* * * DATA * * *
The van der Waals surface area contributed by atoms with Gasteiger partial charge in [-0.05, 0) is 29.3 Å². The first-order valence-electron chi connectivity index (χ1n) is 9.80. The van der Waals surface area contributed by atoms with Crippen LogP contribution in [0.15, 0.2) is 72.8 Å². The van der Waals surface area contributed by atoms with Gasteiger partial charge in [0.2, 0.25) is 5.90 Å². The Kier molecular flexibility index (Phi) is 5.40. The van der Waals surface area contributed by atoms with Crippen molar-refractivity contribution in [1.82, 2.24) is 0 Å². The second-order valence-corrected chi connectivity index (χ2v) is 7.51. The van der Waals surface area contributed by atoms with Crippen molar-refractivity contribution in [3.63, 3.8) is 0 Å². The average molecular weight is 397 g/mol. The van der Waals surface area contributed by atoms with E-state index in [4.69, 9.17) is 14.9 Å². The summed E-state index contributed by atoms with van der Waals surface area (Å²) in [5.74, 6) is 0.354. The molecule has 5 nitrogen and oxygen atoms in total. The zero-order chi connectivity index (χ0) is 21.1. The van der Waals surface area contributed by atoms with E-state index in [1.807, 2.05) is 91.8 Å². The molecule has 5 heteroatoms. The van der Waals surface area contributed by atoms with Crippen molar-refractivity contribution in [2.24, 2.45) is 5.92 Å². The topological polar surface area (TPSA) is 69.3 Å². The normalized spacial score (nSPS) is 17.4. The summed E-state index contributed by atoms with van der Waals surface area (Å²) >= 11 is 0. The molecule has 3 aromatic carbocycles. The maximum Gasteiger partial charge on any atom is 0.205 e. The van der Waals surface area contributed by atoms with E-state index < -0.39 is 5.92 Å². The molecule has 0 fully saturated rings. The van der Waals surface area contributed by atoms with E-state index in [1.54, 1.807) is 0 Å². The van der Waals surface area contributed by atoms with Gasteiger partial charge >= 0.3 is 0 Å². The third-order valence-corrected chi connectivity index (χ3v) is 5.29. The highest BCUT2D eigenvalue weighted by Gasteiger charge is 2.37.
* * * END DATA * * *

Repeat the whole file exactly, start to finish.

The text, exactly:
The van der Waals surface area contributed by atoms with Gasteiger partial charge in [-0.05, 0) is 29.3 Å². The first-order valence-electron chi connectivity index (χ1n) is 9.80. The van der Waals surface area contributed by atoms with Crippen LogP contribution in [0.15, 0.2) is 72.8 Å². The van der Waals surface area contributed by atoms with Gasteiger partial charge in [0.2, 0.25) is 5.90 Å². The Kier molecular flexibility index (Phi) is 5.40. The van der Waals surface area contributed by atoms with Crippen molar-refractivity contribution in [1.82, 2.24) is 0 Å². The second-order valence-corrected chi connectivity index (χ2v) is 7.51. The van der Waals surface area contributed by atoms with Crippen molar-refractivity contribution in [3.63, 3.8) is 0 Å². The average molecular weight is 397 g/mol. The van der Waals surface area contributed by atoms with E-state index in [4.69, 9.17) is 14.9 Å². The summed E-state index contributed by atoms with van der Waals surface area (Å²) in [5.74, 6) is 0.354. The molecule has 5 nitrogen and oxygen atoms in total. The zero-order chi connectivity index (χ0) is 21.1. The van der Waals surface area contributed by atoms with E-state index in [1.807, 2.05) is 91.8 Å². The molecule has 5 heteroatoms. The van der Waals surface area contributed by atoms with Crippen molar-refractivity contribution in [2.24, 2.45) is 5.92 Å². The topological polar surface area (TPSA) is 69.3 Å². The normalized spacial score (nSPS) is 17.4. The summed E-state index contributed by atoms with van der Waals surface area (Å²) >= 11 is 0. The molecule has 3 aromatic carbocycles. The maximum Gasteiger partial charge on any atom is 0.205 e. The van der Waals surface area contributed by atoms with E-state index < -0.39 is 5.92 Å². The molecule has 0 fully saturated rings. The van der Waals surface area contributed by atoms with E-state index in [1.54, 1.807) is 0 Å². The van der Waals surface area contributed by atoms with Gasteiger partial charge >= 0.3 is 0 Å². The third-order valence-corrected chi connectivity index (χ3v) is 5.29. The highest BCUT2D eigenvalue weighted by Gasteiger charge is 2.37.